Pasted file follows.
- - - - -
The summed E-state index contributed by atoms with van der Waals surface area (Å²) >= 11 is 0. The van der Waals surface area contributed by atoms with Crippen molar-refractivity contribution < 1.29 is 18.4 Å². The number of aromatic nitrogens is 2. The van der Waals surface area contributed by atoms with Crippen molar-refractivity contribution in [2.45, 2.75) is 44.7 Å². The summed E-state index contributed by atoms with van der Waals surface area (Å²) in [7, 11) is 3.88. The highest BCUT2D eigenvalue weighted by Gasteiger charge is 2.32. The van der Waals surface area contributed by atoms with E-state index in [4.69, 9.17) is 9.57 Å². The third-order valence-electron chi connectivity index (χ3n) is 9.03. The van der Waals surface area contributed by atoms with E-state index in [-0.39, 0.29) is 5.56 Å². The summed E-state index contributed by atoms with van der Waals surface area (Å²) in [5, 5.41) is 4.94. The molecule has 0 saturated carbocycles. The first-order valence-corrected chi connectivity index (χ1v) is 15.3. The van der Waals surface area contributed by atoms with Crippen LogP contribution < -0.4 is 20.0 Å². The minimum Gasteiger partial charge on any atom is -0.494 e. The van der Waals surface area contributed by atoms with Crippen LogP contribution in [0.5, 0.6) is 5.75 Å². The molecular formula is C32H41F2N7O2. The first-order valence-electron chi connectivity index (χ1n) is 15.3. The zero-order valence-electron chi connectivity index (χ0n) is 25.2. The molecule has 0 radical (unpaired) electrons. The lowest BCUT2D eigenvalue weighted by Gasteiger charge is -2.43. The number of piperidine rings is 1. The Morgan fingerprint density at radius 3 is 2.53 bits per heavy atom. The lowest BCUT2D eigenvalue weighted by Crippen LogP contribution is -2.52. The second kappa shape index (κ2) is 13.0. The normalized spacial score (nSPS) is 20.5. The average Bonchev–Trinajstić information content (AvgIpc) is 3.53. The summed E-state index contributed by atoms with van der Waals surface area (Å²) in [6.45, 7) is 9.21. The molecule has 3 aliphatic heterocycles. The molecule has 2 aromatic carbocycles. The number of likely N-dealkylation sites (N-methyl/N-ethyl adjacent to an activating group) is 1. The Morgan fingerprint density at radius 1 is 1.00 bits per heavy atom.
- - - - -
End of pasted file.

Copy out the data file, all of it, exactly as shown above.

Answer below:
The summed E-state index contributed by atoms with van der Waals surface area (Å²) >= 11 is 0. The van der Waals surface area contributed by atoms with Crippen molar-refractivity contribution < 1.29 is 18.4 Å². The number of aromatic nitrogens is 2. The van der Waals surface area contributed by atoms with Crippen molar-refractivity contribution in [2.45, 2.75) is 44.7 Å². The summed E-state index contributed by atoms with van der Waals surface area (Å²) in [7, 11) is 3.88. The highest BCUT2D eigenvalue weighted by Gasteiger charge is 2.32. The van der Waals surface area contributed by atoms with E-state index in [4.69, 9.17) is 9.57 Å². The third-order valence-electron chi connectivity index (χ3n) is 9.03. The van der Waals surface area contributed by atoms with E-state index in [-0.39, 0.29) is 5.56 Å². The summed E-state index contributed by atoms with van der Waals surface area (Å²) in [5, 5.41) is 4.94. The molecule has 0 saturated carbocycles. The first-order valence-corrected chi connectivity index (χ1v) is 15.3. The van der Waals surface area contributed by atoms with Crippen LogP contribution < -0.4 is 20.0 Å². The minimum Gasteiger partial charge on any atom is -0.494 e. The van der Waals surface area contributed by atoms with Crippen LogP contribution in [0.5, 0.6) is 5.75 Å². The molecular formula is C32H41F2N7O2. The first-order valence-electron chi connectivity index (χ1n) is 15.3. The zero-order valence-electron chi connectivity index (χ0n) is 25.2. The molecule has 0 radical (unpaired) electrons. The lowest BCUT2D eigenvalue weighted by Gasteiger charge is -2.43. The number of piperidine rings is 1. The Morgan fingerprint density at radius 3 is 2.53 bits per heavy atom. The lowest BCUT2D eigenvalue weighted by Crippen LogP contribution is -2.52. The second kappa shape index (κ2) is 13.0. The normalized spacial score (nSPS) is 20.5. The average Bonchev–Trinajstić information content (AvgIpc) is 3.53. The summed E-state index contributed by atoms with van der Waals surface area (Å²) in [6.45, 7) is 9.21. The molecule has 3 aliphatic heterocycles. The molecule has 2 aromatic carbocycles. The number of likely N-dealkylation sites (N-methyl/N-ethyl adjacent to an activating group) is 1. The Morgan fingerprint density at radius 1 is 1.00 bits per heavy atom.